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As far as I know, identical NSStrings are optimized in such a way that they are actually one and the same object in most(all?) circumstances.

If yes, does that mean that I can use an NSString pointer as a semaphore for the @synchronized directive and have it block whenever the code block is being executed with an identical string as semaphore?

- (void)doSomethingWithAString:(NSString *)myString
    @synchronized(myString) {
        //Something time intensive that never happens in parallel for the exact same myString
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1 Answer 1

up vote 1 down vote accepted

No, literal NSString instances with the same string are no longer guaranteed to be the same instance at the same address. This is a change that was made some time ago.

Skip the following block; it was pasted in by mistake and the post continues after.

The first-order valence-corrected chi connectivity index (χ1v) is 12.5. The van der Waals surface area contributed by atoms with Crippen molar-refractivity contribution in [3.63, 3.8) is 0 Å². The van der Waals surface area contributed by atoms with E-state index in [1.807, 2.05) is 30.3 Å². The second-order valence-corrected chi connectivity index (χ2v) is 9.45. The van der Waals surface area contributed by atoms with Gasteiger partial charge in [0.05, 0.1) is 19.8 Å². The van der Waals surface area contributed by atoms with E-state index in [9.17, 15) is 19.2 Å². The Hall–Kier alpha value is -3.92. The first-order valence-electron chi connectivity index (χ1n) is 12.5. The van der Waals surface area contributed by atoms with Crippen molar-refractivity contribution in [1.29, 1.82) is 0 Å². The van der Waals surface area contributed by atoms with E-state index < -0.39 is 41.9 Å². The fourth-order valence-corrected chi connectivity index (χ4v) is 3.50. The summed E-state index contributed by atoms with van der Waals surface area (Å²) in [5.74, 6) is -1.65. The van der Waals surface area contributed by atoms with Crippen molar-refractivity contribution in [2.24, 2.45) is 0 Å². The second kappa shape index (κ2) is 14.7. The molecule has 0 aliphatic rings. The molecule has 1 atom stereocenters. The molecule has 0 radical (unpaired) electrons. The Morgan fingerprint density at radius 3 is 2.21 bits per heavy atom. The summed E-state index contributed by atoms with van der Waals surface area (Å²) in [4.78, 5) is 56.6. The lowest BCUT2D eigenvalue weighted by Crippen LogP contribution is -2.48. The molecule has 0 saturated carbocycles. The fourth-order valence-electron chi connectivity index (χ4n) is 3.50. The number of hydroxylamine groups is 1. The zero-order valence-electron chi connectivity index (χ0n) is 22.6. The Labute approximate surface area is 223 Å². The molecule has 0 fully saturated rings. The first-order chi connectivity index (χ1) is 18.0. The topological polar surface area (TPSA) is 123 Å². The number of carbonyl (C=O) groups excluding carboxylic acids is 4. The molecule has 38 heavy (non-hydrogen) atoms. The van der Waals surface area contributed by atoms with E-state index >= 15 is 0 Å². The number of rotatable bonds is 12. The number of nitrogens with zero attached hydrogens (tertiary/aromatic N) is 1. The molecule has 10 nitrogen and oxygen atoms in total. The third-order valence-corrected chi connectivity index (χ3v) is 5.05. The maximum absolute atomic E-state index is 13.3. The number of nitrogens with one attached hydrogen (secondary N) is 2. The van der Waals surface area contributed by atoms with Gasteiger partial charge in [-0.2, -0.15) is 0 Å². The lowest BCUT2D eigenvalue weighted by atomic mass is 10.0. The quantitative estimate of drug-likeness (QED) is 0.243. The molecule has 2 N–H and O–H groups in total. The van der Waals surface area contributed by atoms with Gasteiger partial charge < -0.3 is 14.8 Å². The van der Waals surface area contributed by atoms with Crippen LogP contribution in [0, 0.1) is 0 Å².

You can use a global string:

In file.h

extern NSString *const MY_SYNC_STRING;

In file.m

NSString *MY_SYNC_STRING = @"MYSyncString";

In otherFile.m

#import "file.h"
    @synchronized(MY_SYNC_STRING) {
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OK. Any other idea how I could implement a string content dependent lock? –  Stefan May 17 '13 at 14:27
OK thanks. The global string doesn't really solve the problem, though. –  Stefan May 17 '13 at 17:36
You can add a method that caches string objects in a dictionary with the string name as the key. The you'd call @synchronized( [myClass getSharedObject:myString]) . Of course, you'd need to synchronize adding objects to that shared dictionary of strings with a global lock. –  Rich Waters Jun 5 '13 at 2:26

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